Total flavonoids were determined using the methodology reported by Arvouet-Grand et al. (1994). Pulp and epicarp samples (0.5 g) were homogenized with 10 mL of methanol using an Ultra Turrax (IKA®). The homogenate was filtered and 2 mL were mixed with 2 mL of 2% (w/v) aluminum chloride and let 15 min in the dark. Afterwards, absorbance at 415 nm was measured using a spectrophotometer (HACH DR 5000 ®). Results are expressed as mg quercetin equivalents (QE) per 100 g of fresh weight (mg QE 100 g-1).

Extraction and quantification of carotenoids was performed by the methodology described by Rodríguez-Amaya and Kimura (2004). One gram of sample was homogenized with 15 mL of cold acetone using an Ultra Turrax (IKA®) and the homogenate was filtered, then, 20 mL of hexane and 100 mL of distilled water were added and let to stand until two phases were separated. The aqueous phase (lower phase) was discharged and the upper phase was recovered, 100 µL 10 N NaOH were added and then, it was washed with 100 mL of distilled water four times. Afterwards, the extract was filtered using a filter paper coated with a layer of anhydrous sodium sulfate to remove water residues. Final volume was measured and absorbance at 452 nm recorded using a spectrophotometer (HACH DR 5000 ®). Samples that had an absorbance higher to 0.8 were diluted with hexane at a 1:1 v/v ratio. Total carotenoids content was calculated using the following formula:

Total caratenoids content=

Total carotenoids content = A xvolume (mL) x 104A 1%1cm xsample weight (g) e01

Where A= absorbance, volume = total volume of the extract and ?? = absorption coefficient of ß-carotene in hexane (2592). Results are expressed as µg100 g-1 fw.

Samples for measuring antioxidant capacity were prepared by homogenizing 1 g of tissue (pulp and epicarp) with 10 mL of distilled water. The DPPH method described by Brand-Williams et al. (1995) with slight modifications was used. In a 3 mL quartz cell, 6,1x10-5 M methanolic DPPH solution (Sigma Aldrich, USA) was made to react with 100 µL of sample solution for 30 min at dark. Change in absorbance at 517 nm was determined. Results are expressed as mg ascorbic acid equivalents (AAE) and µM Trolox equivalents (TE) 100 g-1 fresh weight.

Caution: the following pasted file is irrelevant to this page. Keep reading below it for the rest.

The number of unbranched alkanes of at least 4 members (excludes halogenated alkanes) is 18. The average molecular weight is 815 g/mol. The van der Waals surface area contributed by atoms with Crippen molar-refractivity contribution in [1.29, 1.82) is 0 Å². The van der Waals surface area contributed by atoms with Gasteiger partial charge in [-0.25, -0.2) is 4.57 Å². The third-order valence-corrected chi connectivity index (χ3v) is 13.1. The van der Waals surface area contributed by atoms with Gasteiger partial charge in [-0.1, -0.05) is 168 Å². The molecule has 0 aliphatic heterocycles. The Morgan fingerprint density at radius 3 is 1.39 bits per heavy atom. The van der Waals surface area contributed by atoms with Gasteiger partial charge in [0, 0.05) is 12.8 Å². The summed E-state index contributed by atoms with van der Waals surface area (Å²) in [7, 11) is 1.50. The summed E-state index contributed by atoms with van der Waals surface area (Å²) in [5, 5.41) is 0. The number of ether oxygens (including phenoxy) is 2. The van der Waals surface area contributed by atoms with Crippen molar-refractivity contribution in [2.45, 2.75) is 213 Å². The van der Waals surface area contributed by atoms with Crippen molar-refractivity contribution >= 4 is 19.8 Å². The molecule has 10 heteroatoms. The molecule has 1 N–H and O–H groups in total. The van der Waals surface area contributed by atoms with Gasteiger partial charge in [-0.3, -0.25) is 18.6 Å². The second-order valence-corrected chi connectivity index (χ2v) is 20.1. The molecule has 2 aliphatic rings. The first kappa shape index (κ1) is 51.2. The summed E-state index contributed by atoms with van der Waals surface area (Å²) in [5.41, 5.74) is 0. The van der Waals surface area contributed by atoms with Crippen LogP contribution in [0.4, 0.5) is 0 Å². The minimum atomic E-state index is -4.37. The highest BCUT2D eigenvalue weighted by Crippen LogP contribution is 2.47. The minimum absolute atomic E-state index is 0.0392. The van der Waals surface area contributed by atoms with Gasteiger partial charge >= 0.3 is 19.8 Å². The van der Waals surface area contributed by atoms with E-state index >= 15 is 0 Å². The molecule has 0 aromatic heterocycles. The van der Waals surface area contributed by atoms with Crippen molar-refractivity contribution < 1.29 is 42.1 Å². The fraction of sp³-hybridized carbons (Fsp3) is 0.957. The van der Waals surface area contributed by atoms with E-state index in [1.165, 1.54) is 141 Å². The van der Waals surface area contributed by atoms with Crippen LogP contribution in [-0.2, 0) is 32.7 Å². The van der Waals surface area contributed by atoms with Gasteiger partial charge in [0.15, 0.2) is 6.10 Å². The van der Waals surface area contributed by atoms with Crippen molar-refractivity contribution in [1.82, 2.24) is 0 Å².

A 1:1 v/v solution of 7 mM ABTS (Sigma- Aldrich) and 2.45 mM sodium persulfate (K2S2O8) was prepared and let to stand for 16 hours. This solution was diluted with 20 % ethanol until an absorbance of 0.7 ± 0.02 at 734 nm was obtained; then 3 mL of the ABTS solution were made to react with 50 µL of sample solution for 15 min and absorbance was measured at 734 nm. Results are expressed as mg ascorbic acid equivalents (AAE) and µM Trolox equivalents (TE) 100 g-1 fresh weight (RE et al., 1999).

The method developed by Benzie and Strain (1996) was followed. FRAP (ferric reduction) reagent was prepared (Tripyridil-s-triazina, FeCl3 and acetate buffer) and 1.8 mL of the reagent were mixed with 140 µL distilled water and 60 µL of sample solution and incubated for 30 min at 37 °C. Afterwards, absorbance at 593 nm was measured. Results are expressed as mg ascorbic acid equivalents (AAE) and µM Trolox equivalents (TE) 100 g-1 fresh weight.

Total phenols, flavonoids and carotenoids, as well as antioxidant capacity were determined in six replicates. Each replicate was obtained from a different experimental unit that consisted in two fruits.

Data were analyzed by analysis of variance (ANOVA) and Tukey mean comparisons (P<0.05) using the software SAS version 9.2. Pearson correlation coefficient analysis was performed between the bioactive compounds and the antioxidant activity.